Getting the right policy for your adventure is incredibly important. Here’s how to avoid travel insurance pitfalls and make sure you’re properly covered.
Motorcycle travel insurance, like riding gear, isn’t important until the second you need it. Then it’s quickly the most important thing in your entire life. After 16 years of riding and travelling in far flung countries all over the world, travel insurance has pushed its way further back in mind, relegated to an afterthought – something I’ll sort out a few days before leaving, a cheap deal and a piece of paper with some random numbers on it.
Only when Alissa severely broke her leg in Nepal and we faced a £20,000 hospital bill did it become our now most important document.
Luckily, we took out our policy with Navigator Travel Insurance Services. Navigator insured us with Voyager who covered our hospital bills and put both of us on a first-class flight home.
It’s not something we can mess around with or do half-heartedly as motorcycle travellers. It’s incredibly important and needs to be done right. So, we got in touch with Navigator’s Director, Richard Would, and compiled this article on how to get the right travel insurance, what to look out for, how to avoid the big pitfalls and a handy insider’s checklist. Stay safe out there and keep covered.
The Biggest Travel Insurance Pitfalls for UK Policy Holders
Travel Insurance vs Motorcycle Insurance
Your travel insurance policy and motorcycle insurance policy are two completely separate things. Neither cover the other. Personal vehicle insurance will not cover your health while abroad, and once you’re out of Europe it won’t cover your bike either.
Generally speaking, your motorcycle itself is not covered in any way by a travel insurance policy. There are one or two policies that offer limited cover, such as a contribution towards the cost of getting your bike back to the UK if you have had to be repatriated following an accident. However, most will not offer this, and you will need some separate form of recovery or breakdown cover.
Similarly, most policies will not cover your helmet, leathers and boots, as they regard these as accessories to the bike. These items can often be covered as an optional extra on your motorcycle insurance, but if not, make sure that you go for one of the few travel insurance policies that will cover them, usually the same ones that offer the contribution towards getting your bike home (see above).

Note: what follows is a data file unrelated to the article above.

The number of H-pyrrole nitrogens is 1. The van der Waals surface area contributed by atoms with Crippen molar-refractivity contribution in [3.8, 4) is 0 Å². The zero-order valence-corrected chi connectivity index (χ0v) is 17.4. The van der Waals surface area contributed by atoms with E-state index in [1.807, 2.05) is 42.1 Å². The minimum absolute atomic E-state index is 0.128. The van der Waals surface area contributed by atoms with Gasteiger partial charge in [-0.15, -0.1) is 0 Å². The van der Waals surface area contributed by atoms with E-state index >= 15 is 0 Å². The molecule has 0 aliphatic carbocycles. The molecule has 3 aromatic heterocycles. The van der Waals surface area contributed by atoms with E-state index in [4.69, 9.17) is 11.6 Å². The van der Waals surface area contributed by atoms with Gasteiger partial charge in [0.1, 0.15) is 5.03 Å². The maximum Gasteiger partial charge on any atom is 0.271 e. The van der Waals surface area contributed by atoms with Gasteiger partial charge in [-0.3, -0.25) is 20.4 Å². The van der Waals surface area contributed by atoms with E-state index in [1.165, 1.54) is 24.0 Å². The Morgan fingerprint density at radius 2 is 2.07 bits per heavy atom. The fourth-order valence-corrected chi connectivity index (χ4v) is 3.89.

You might also like to check if the policy duration is extendable, if you decide to stay longer, as some are not.
Not insuring the entire trip can leave you uninsured
You should insure the whole trip and your policy should start on your UK departure date. It might be tempting to leave the purchase of travel insurance until you get overseas and start the serious riding. For instance, if you are hiring a Harley to do Route 66, many people think it’s fine to just get travel insurance for the rental period. This is a mistake, the policy must cover the entire trip, from UK departure until the day that you arrive back in the UK.
“Most UK travel insurance policies are invalid if they are started after departure or don’t cover the whole trip.”
We have one or two policies which can be started after departure, but they carry many conditions and they tend to be the flexible, more expensive ones, so this option is rarely worth it, if you have a choice.
You might not be covered if you’re out of the UK for more than six months
Most of the cheaper travel insurance policies carry a little-known definition of UK residency, which states that, in order to qualify as a UK resident (which you need to be to be eligible to buy the policy), you must not have been out of the UK for more than 6 months out of the past 12 months.
This crazy rule is an attempt to exclude non-UK residents, but in reality, it can penalize UK residents who travel a lot, or have recently returned from a long overseas trip and now want to buy cover for another trip. If you are in this situation, we have a few policies that do not use this definition. These merely state that, in order to qualify, you must have a home here and be registered with a GP here.
Watch out for capacity and condition restrictions in the small print
Some travel insurance policies will not cover motorcycling at all. Others say that it is covered, but on checking the small print, you will find that it restricted to 125cc. Make sure that you choose a policy that will cover motorcycling up to the cc of the bike that you are using. A good motorcycling policy will cover you to ride any cc bike, as long as you are licensed to ride a similar sized bike in the UK.
You also need to check whether there are restrictions for off-road use, if that is what you are doing. There are not many policies that cover off-roading, most will say on-road only, though often, this does not have to be tarmac roads, as long as they are official highways, marked on a map as such, and passable to “normal” traffic, such as cars, buses and trucks. There will almost certainly be a requirement to wear a helmet, even if local law does not insist on it.
Are you covered to ride full-time?
You should also check for clauses stating that motorcycling is only covered “on an incidental basis”, meaning that it will not be covered, if motorcycling forms a significant part of the trip or is your main mode of transport.
What about risky countries?